RF: The principles and actions of Grief Recovery apply to all losses, and not just death or divorce. The key is not the "death of a child" or the "death of a spouse," it is what is left emotionally unfinished in my unique relationship with my child who died, or my spouse who died.
The principles and actions of Grief Recovery also apply to and can be used to help people deal with losses related to career, health, loss of faith and many other tangible and intangible losses - such as loss of trust, etc.
LTK: How is Grief Recovery different for an adult versus a child?
[[Image:When Children Grieve.jpg|right|90px|[When Children Grieve book]|When Children Grieve]]
RG: This is a tricky question because comprehension of death and other losses is different for children depending on their ages. A very young child does not understand the permanence of death, thus will usually not demonstrate feelings of loss when grandma dies. But once a child understands loss and can communicate sadness and other feelings related to loss events that happen, the essential actions of Grief Recovery do not change. Our second book, When Children Grieve, carries the subtitle For Adults to Help Children Deal with Death, Divorce, Pet Loss, Moving and Other Losses. In it we outline the actions for parents and other adult guardians to use to help children deal with all losses. Essentially the actions are the same as grieving people use in The Grief Recovery Handbook.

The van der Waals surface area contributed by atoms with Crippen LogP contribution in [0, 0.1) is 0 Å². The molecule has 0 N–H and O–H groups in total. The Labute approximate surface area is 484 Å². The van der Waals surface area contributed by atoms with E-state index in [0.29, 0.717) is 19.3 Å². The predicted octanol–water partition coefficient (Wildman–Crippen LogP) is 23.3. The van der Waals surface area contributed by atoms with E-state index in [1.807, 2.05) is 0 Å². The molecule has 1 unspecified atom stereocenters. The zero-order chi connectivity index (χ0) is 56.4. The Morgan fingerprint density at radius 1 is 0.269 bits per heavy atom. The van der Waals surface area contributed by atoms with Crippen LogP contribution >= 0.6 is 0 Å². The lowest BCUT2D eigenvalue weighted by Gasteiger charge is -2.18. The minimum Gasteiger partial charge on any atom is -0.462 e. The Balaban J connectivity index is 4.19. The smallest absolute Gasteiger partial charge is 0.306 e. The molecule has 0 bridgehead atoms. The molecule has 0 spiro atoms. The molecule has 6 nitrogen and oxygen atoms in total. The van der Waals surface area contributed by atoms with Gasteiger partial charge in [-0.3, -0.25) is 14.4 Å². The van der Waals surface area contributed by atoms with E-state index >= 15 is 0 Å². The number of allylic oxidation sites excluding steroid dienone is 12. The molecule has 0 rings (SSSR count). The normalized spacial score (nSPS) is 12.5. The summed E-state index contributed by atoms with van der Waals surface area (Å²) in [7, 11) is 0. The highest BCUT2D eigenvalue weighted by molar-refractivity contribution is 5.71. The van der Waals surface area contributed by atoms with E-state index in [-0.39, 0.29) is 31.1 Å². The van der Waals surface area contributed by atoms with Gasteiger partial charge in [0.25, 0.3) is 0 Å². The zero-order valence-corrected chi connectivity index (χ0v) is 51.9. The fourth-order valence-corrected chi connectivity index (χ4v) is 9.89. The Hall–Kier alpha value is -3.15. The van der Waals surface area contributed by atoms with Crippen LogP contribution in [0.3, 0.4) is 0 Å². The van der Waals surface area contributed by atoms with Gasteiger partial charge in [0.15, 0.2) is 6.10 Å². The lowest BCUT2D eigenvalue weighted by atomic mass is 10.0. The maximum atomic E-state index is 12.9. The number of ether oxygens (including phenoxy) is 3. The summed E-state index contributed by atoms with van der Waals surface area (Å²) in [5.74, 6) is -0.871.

Educating Grief Helpers
LTK: How does the institute help people who are interested in helping individuals through grief?
RF: The Grief Recovery Institute provides the most comprehensive training available anywhere for teaching people how to help grievers. The Grief Recovery Certification Training program is an intensive four-day training. It is both experiential and didactic and insists that in order to teach Grief Recovery, each participant must demonstrate to us that they will take the actions of Grief Recovery that they will then use to guide others. If the helper is not complete with his or her own losses, they will not be able to effectively hear and guide the people who come to them for help.
In addition to the actual training, the institute provides ongoing support for those we train and certify so that at all times the grievers they are helping get the full benefit of our cumulative 50 years of experience.